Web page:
“We have started a new joint venture airline with VietJet Air recently,” he said. VietJet Air chief operating officer Nguyen Duc Tam and Tony Fernandes signed the agreement in Hanoi. AirAsia had earlier acquired a 30 percent equity stake in VietJet Air.

He ruled out any plans to invest in any Indian airline company. “India does not allow such investments. An individual can buy but not a company.”

Consolidated turnover last fiscal (January—December 2009) was RM 7 billion and the company made RM 600 million profit. He, however, declined to forecast any growth figure for the company this year saying it was constrained by the stock exchange from divulging any figure.

(4) Infosys Q4 profit at Rs. 1,617 crore

IT major Infosys Technologies on Tuesday reported a marginal rise of 0.25 per cent in consolidated net profit at Rs. 1,617 crore for the fourth quarter ended March 31, 2010.

The company had a net profit of Rs. 1,613 crore in the March quarter of the previous fiscal (2008—09), Infosys said in a filing to the Bombay Stock Exchange.

Income from software services, products and business process management rose to Rs. 5,944 crore for the fourth quarter from Rs. 5635 crore in the year—ago period.

The company’s cash and cash equivalents stood at USD 3.5 billion at the end of March 31, 2010.,

“We maintained our margins in one of the toughest years for the industry. The currency volatility continues to be a concern for the industry. We have an active hedging programme to minimise its impact on our margins,” Infosys CFO V. Balakrishnan said.

For the year ended March 31, the IT bellwether posted a consolidated net profit of Rs. 6,266 crore, up 4.64 per cent over the year—ago period.

The board has declared a final dividend of Rs. 15 per share for the fiscal on every share of Rs. 5 held.

Shares of Infosys were trading at Rs. 2,668.45, down 0.55 per cent over the previous close on BSE.

During the fiscal, income from software services, products and business process management rose to Rs. 22,742 crore from Rs. 21,693 crore in the previous fiscal (2008—09).,

“We have been able to take advantage of the opportunities in the market and grow faster due to our investments in capacity and capability building even during the economic downturn,” Infosys CEO and MD S. Gopalakrishnan said.

Infosys, which has Goldman Sachs, BT Group and BP Plc among its clients, added 47 clients during the quarter.,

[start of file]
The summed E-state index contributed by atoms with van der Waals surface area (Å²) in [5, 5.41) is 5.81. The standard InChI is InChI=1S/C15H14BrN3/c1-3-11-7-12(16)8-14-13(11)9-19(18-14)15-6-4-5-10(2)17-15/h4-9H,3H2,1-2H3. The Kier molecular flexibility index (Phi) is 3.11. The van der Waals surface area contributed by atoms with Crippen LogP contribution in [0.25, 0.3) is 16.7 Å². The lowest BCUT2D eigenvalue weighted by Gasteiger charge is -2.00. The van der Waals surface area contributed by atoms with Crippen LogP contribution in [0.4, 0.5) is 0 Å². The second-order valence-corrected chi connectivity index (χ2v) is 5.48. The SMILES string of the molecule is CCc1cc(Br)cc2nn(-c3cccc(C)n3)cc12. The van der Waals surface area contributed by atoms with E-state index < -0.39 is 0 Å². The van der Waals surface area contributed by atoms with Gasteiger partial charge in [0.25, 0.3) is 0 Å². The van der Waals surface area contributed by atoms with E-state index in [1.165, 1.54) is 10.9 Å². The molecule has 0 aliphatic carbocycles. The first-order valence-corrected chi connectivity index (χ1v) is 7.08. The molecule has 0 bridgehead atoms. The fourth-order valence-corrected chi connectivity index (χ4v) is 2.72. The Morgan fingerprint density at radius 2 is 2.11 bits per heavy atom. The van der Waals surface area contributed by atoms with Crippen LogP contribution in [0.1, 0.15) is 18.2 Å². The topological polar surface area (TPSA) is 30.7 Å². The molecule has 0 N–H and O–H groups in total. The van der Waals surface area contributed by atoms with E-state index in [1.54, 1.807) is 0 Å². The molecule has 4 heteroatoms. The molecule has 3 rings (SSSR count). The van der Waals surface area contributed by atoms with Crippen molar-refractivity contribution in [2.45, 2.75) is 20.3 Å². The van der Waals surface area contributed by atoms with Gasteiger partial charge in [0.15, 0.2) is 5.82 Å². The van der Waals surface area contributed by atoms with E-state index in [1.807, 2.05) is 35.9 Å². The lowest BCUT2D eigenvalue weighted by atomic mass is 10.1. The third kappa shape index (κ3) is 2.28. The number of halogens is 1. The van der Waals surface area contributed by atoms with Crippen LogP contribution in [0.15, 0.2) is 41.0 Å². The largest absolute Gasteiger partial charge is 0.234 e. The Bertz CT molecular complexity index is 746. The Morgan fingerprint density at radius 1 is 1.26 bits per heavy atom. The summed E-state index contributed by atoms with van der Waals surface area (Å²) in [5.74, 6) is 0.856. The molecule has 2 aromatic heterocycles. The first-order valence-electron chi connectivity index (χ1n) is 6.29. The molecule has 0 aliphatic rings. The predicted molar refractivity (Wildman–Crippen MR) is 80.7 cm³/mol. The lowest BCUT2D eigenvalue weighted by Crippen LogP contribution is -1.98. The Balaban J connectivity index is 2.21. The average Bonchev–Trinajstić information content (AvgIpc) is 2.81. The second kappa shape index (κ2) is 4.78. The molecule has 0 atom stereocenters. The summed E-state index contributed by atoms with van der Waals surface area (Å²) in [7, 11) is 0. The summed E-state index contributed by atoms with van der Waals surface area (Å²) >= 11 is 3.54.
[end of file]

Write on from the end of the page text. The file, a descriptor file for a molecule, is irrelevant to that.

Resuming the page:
At the end of March 31, the company had 1,13,796 employees, which includes a net addition of 3,914 staff during the fourth quarter.

“Though the economic environment continues to be challenging, businesses are investing in growth for building a better future,” Mr. Gopalakrishnan added.

On a standalone basis, the company has posted a net profit at Rs. 1,430 crore for the March quarter, a decline of 8.85 per cent over the same period last fiscal.

(5) Industry posts 15.1% growth in February

For the third month in a row, the country’s industrial production maintained a high growth of over 15 per cent, signalling that the recovery process is on firmer ground.

However, with industrial growth at 15.1 per cent for the month, as measured by the index of industrial production (IIP) data released on Monday, it is lower than 16.7 per cent growth achieved in January this year and a robust 17.6 per notched up in December last year. Ostensibly, the slippage is owing to the partial withdrawal of the stimulus measures coupled with the moderation in output winessed by sectors such as cement and steel.

According to Crisil’s principal economists D.K. Joshi, the growth in industrial production would moderate in the coming months due to the base effect and further tightening of the monetary policy by the Reserve Bank of India (RBI). and monetary policy tightening by the RBI. Overall, I expect GDP growth to be around 7.2 per cent in 2009-10," Crisil Principal Economist DK Joshi said.

However, the fact remains that the over 15 per cent growth witnessed in February has been led by manufacturing, especially the capital goods sector followed by consumer durables, showing thereby that the growth – despite the advantage of a low base of 0.2 per cent in February 2009 – is being driven by investment by corporates and higher consumption. The manufacturing sector, which is leading the recovery, posted a growth of 16 per cent during the month.

The IIP data reveals that consumer durables, the sector that was particularly impacted by the global meltdown, logged a growth of 29.9 per cent in February this year while mining and electricity generation also notched up decent growth rates of 12.2 per cent and 6.7 per cent, respectively.

Thus, for 2009-10, the first 11 months of the fiscal year witnessed a growth of 10.1 per cent as compared to three per cent in 2008-09. The healthy performance of the industrial sector is likely to reassure policy makers that they can remove stimulus without disrupting the economic growth momentum.

As per the IIP data, 14 out of the 17 industrial groups showed positive growth in February 2010. According to the use-based classification, the capital goods and consumer durables sectors recorded high growth of 44.4 per cent and 29.9 per cent respectively.

The slide in specific industries such as cement and steel was expected, as was clear from the core sector data which had earlier revealed a deceleration in cement output to 5.8 per cent in February as compared to a growth of 8.3 per cent in the same month in 2009. Likewise, the growth in production of finished steel also slipped to 0.9 per cent from 2.4 per cent during the specific months.